At the beginning of the year I got a call from a recruiter. “Lena”, he said, pitching a new role, “this company is like Marmite, you’ll either love it or hate it.”
Well, since I decided to join GrantTree nearly six months ago, it’s safe to say I do love it. And it is the kind of place you don’t just like, or enjoy, no love is quite the correct word.
What makes GrantTree comparable to a famous yeast spread is its sharp departure from traditional organisational culture: you’ll either find it empowering to organise your own work or you’ll hate it. Instead of office hours and managers there’s self-management. Instead of top-down decisions there is a governance structure called Holacracy that allows everyone to make fundamental changes to how the company is run.
Simply put, I do find it empowering, for me, these last six months have been liberating.
On my very first day for example I attended my first ever Holacracy meeting. I eagerly tried to follow its structure using a cheat sheet – I still need to use one half a year on – but eventually just gave up and enjoyed how people were communicating with each other. No one waffled on about irrelevant bits, no one tried to big up their projects to proof they were ever so busy, no one interrupted.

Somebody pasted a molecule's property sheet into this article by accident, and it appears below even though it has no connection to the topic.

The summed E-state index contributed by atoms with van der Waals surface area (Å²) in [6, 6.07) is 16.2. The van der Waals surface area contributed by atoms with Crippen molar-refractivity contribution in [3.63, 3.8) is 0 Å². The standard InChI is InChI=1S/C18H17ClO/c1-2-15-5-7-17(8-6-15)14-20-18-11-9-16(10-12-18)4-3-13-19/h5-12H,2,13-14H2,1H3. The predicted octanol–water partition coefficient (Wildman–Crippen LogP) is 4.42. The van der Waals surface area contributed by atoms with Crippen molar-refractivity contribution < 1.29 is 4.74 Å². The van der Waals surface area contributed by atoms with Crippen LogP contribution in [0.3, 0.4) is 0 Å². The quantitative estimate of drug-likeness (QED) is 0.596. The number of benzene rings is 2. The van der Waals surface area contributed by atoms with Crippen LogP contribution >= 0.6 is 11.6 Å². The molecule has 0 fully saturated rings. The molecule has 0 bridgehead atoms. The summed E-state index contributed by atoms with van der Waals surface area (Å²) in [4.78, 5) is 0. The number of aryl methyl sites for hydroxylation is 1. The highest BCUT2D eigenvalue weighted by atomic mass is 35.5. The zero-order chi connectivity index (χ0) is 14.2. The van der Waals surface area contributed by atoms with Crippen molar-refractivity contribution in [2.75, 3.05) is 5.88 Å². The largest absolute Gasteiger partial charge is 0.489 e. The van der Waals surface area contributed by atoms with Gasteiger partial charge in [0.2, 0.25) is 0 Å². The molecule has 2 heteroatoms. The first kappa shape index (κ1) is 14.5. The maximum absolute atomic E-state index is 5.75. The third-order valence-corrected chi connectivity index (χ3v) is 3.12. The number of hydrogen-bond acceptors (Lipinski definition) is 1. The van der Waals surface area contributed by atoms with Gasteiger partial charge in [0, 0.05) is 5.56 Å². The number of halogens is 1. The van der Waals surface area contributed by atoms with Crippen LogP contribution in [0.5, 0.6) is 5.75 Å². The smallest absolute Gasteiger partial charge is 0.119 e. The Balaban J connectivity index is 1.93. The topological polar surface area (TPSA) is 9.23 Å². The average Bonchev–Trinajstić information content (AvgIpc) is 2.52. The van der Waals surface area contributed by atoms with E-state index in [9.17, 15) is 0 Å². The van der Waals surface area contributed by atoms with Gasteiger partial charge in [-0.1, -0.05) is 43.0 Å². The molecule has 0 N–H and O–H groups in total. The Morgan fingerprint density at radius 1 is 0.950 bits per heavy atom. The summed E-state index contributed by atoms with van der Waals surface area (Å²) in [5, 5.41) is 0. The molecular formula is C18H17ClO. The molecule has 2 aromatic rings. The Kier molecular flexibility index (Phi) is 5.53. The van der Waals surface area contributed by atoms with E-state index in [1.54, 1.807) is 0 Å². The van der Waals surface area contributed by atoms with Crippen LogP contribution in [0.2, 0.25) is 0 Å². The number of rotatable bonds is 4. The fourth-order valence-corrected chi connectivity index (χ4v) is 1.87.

Or take the fact that I’ve just come back from a three-week holiday to five, yes five, unanswered emails. Because everyone owns their own work and is in charge of communicating what they are doing as is needed, I no longer get copied into irrelevant email chains.
The most liberating aspect of GrantTree’s culture however is that I’m finally able to balance work and family. Ever since I had my first child four years ago I’ve tried to embrace both, family and a full-time job.
But in my experience the systems and structures most workplaces have in place make this impossible. Companies allow you to work flexibly or remotely but only if pre-agreed and signed off well in advance. This completely misses the reality of caring for small children. At GrantTree, if I need to work from home spontaneously, simply letting everyone know is sufficient, no sign off, no explanation, no pre-agreement needed.
Or if I need to head home early to tend to a teething, crying baby I just do so and pick up any unfinished bits in the evening. No questions asked. And why should anyone ask, I’m an adult capable of managing my own life, including my job.
The effect GrantTree’s culture of trust and ownership has had on me in just six months is profound: I am less stressed and therefore less tired and run down. I feel less fragmented and more whole, parenthood and work are no longer in conflict.
I still think the recruiter had a point, you need to be self-driven and open to ask for things or you will have a miserable experience at GrantTree, but for the right kind of person, it’s a truly nourishing environment. And for a parent it can be a complete game changer.